Roz and Jon Bruneau thought the crafted grounds of Belhaven House might be too much trouble with a young family. Yet they have since become an adventure playground for their nursery school
The best place from which to admire the grounds at Belhaven House is from the first-floor orangery overlooking the garden to the rear of the house. This elevated position affords a bird’s eye view down the formal, terraced garden backed with a traditional East Lothian red sandstone wall smothered with honeysuckle, clematis, roses and Chaenomeles speciosa nivalis – flowering quince.
Here, height comes from the avenue of metal arches, covered in pale pink Rosa New Dawn and underplanted Maytime, Caravelle and Alibi tulips and burgundy coloured wallflowers, that span the central flagstone path. Below the wall is the generous herbaceous border punctuated with box balls and topiary bay trees. On the far side of the path a curved lawn is backed by informal plantings of trees and shrubs.
Roz Bruneau, who, with her husband Jon moved here 16 years ago when their eldest child was just nine months old, explains: “We built the conservatory because we felt separated from the garden and wanted to interact with it.” Now they can look into the garden all year round: planning planting schemes in the winter, and enjoying the tulips in spring and the abundant herbaceous border in the summer.
Built in 1799, the Georgian house, adjacent to Belhaven Hill School in Dunbar but not a part of it, was acquired by the Stanley Smith Horticultural Trust in 1970. When Sir George Taylor, the Edinburgh-born botanist, horticulturalist and director of Kew Gardens from 1956, retired, he was given Belhaven House as a lifetime legacy. Taylor, who studied botany at the Royal Botanic Garden Edinburgh, where he developed a love of gardening, believed that plants were best understood when seen in their native habitat. Travelling widely he collected samples including the handkerchief tree, Davidia involucrata, which still grows in the woodland garden, and the strawberry tree, Arbutus unedo, in the drive.
Bought by Rebecca and Mark Tyndall in the 1990s, the garden in its current form owes much to Rebecca’s design skills and plant knowledge. Roz explains: “When we viewed the house, Rebecca left us on the terrace with a glass of wine to think about things. She also told us not to worry about the garden, that we could come back to it in a few years’ time.” Rebecca went on to create a magnificent garden at Bowerhouse, Dunbar.
Despite busy lives Roz and Jon found they could not leave the garden, and although Roz admits to having been “overwhelmed to the point of wondering if we would ever have time to have more children” – they now have three – they “launched” themselves in, weeding and raking up leaves and enlisting family help. Roz even fertilised the peach trees in the walled vegetable garden by hand with a paint brush. They soon learned that despite its location close to the sea the garden is relatively sheltered and the soil is free draining.
Seven years ago they were joined by experienced gardener Shirley Clark, who works here four days a week and from whom Roz admits to learning a lot. She soon developed a love for the subtle greens and greys of foliage plants: “I especially love the bountiful Helleborus argutifolius, Cerinthe purpurea, Euphorbia oblongata, Bells of Ireland and Solomon’s seal.”
A short time after acquiring the house the couple set up the first Pumpkin Patch Nursery, later acquiring the adjacent red pantile building with its own garden. The two gardens are now joined, and the nursery children, while enjoying their own idyllic space with its play areas, are also involved in the main garden. Here they play in the woodland and grow their own produce in the vegetable garden where they pick herbs and soft fruit to make jams and jellies. Roz explains: “It is wonderful to see and hear the nursery children and their families enjoying the garden that we love so much. It feels as though the garden is open all year round as we have so many visitors through the gates.”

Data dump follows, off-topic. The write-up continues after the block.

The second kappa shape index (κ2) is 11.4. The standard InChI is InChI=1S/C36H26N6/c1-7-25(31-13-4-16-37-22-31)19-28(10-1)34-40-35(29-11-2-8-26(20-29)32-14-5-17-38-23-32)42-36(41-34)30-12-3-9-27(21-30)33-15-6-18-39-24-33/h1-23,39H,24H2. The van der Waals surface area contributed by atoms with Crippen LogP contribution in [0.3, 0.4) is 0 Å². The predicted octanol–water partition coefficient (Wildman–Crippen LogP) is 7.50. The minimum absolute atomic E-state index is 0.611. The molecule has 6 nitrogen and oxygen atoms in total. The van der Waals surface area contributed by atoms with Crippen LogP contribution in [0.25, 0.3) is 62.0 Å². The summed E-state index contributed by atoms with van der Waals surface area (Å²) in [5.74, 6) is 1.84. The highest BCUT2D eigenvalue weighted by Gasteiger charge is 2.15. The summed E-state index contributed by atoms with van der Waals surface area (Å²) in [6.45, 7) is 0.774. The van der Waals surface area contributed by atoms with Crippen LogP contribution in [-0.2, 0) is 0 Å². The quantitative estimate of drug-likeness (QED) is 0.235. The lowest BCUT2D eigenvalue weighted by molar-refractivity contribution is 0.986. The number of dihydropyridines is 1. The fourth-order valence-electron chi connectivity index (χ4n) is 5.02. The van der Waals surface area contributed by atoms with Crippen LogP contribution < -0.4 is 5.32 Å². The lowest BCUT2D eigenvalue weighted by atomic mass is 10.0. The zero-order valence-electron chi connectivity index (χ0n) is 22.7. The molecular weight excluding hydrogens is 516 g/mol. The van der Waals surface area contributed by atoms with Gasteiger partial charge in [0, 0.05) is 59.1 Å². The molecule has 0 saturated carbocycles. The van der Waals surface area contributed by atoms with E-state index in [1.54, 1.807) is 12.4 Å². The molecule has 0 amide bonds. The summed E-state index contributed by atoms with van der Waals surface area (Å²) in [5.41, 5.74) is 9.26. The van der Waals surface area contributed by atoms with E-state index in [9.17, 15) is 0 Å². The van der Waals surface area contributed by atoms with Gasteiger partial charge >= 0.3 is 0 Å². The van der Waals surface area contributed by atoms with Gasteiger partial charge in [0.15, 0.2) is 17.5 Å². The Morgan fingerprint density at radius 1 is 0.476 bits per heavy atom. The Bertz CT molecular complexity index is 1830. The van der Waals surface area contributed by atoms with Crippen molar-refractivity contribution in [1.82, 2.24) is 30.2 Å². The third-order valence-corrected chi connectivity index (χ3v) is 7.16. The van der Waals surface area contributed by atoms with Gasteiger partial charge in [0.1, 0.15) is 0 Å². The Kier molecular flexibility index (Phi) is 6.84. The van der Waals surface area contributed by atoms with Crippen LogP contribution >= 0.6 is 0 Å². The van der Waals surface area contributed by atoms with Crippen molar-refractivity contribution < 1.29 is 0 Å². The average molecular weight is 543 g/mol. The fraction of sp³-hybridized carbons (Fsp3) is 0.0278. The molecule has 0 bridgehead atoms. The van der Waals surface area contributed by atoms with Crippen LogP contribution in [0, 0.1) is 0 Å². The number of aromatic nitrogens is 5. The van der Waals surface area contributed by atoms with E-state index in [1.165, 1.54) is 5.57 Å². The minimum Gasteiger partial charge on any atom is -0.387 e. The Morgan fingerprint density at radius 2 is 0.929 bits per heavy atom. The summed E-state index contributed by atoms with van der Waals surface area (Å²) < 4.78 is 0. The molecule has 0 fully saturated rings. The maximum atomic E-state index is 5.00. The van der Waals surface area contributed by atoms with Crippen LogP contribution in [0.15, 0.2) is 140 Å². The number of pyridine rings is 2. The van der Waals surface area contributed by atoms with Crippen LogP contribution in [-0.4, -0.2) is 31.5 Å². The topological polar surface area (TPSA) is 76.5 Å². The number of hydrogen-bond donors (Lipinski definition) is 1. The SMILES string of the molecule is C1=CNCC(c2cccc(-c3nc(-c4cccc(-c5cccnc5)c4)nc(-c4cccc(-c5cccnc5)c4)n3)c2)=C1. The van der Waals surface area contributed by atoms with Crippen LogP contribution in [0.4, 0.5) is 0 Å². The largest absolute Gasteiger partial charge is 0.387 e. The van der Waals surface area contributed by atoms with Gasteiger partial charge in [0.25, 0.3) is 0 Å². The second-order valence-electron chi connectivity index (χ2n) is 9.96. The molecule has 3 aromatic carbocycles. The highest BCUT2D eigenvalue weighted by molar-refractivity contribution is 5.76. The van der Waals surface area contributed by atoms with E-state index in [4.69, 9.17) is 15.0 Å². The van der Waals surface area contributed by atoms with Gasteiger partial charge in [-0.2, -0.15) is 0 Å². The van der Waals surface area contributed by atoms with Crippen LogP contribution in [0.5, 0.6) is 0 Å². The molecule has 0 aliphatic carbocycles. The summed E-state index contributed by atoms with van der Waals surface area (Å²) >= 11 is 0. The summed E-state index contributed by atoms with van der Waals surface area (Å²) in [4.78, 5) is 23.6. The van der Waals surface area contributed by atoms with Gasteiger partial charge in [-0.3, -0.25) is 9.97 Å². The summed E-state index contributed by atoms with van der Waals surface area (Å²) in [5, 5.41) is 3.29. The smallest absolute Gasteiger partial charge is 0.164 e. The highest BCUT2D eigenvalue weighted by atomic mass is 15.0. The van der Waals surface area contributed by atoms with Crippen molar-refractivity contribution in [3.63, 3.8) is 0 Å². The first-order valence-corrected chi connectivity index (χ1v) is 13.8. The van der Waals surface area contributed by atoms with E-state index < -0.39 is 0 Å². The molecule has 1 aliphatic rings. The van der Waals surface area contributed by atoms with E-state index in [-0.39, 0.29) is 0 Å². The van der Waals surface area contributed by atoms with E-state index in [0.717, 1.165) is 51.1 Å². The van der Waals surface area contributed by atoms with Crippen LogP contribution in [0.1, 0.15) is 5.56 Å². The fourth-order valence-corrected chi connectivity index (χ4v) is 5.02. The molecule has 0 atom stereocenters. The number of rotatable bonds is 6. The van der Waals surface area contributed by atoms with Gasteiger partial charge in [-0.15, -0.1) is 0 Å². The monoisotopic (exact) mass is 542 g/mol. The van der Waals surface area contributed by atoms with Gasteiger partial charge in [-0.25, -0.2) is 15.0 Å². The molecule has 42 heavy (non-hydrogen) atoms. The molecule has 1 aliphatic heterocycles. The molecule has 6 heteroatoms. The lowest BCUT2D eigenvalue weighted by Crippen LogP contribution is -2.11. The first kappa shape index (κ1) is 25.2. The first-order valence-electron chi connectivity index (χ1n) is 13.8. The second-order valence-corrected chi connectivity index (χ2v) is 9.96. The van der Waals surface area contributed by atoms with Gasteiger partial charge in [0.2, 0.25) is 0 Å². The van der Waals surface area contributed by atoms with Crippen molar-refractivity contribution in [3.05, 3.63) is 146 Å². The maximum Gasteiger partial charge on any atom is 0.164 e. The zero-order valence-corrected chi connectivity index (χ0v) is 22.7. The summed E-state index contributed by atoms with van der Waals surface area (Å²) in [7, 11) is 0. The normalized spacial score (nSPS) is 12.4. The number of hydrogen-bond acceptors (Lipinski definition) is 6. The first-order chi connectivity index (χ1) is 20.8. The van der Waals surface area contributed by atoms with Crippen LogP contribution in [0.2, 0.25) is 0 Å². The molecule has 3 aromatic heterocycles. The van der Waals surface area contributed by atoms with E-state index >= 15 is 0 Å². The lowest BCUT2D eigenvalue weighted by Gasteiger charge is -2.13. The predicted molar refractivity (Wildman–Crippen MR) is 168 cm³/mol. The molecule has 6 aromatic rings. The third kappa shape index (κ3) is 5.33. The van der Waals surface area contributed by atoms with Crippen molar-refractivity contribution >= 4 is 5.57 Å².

Rebecca Tyndall’s legacy is perhaps most keenly felt in the creation of several herbaceous borders, the most notable of which is in the old formal rose garden, and the establishment of a seating area and avenue that passes through the centre splitting both borders down to the children’s garden. Rebecca also designed the classical box-edged beds in the kitchen garden. Here Roz and Jon have added a richly planted peony border, herb border, cutting beds, soft fruit cage and a square devoted to vegetables.
Back in the main terraced garden, the couple explain that the sitting area in the main border is sited to take advantage of the last of the summer sun. Wander up the flight of stone steps that lead though an opening in the wall and you come into the sloping woodland garden. Here, at the top of the hill, a grey-blue summer house offers views over the Bass Rock and a quirky pair of metal chairs emerge from a bed of fresh young grass and cow parsley. “One of the things I love about this garden is that there are pockets that are still wild,” says Roz. It has also proved the perfect habitat and haven for hedgehogs.
A tour finishes in the front garden, where the drive takes you past the Lodge designed by Sir Robert Lorimer, now Jon’s mother’s home, to the classical box parterre on both sides of the front door. Beyond, the path leads past a pair of rusty metal cockerels, the first of a small collection of contemporary sculptures that punctuate the garden.
“This is very much a classical garden,” Roz explains, “and we wanted to introduce items of contemporary sculpture to lighten it up.” Others include a plaster horse’s head and a shiny metal spiral that captures sunlight in the main border. All are typical of the flair the couple bring to this garden.
• Belhaven House is open every second year under Scotland’s Gardens. Next opening will be in May 2017. thepumpkinpatchnursery.co.uk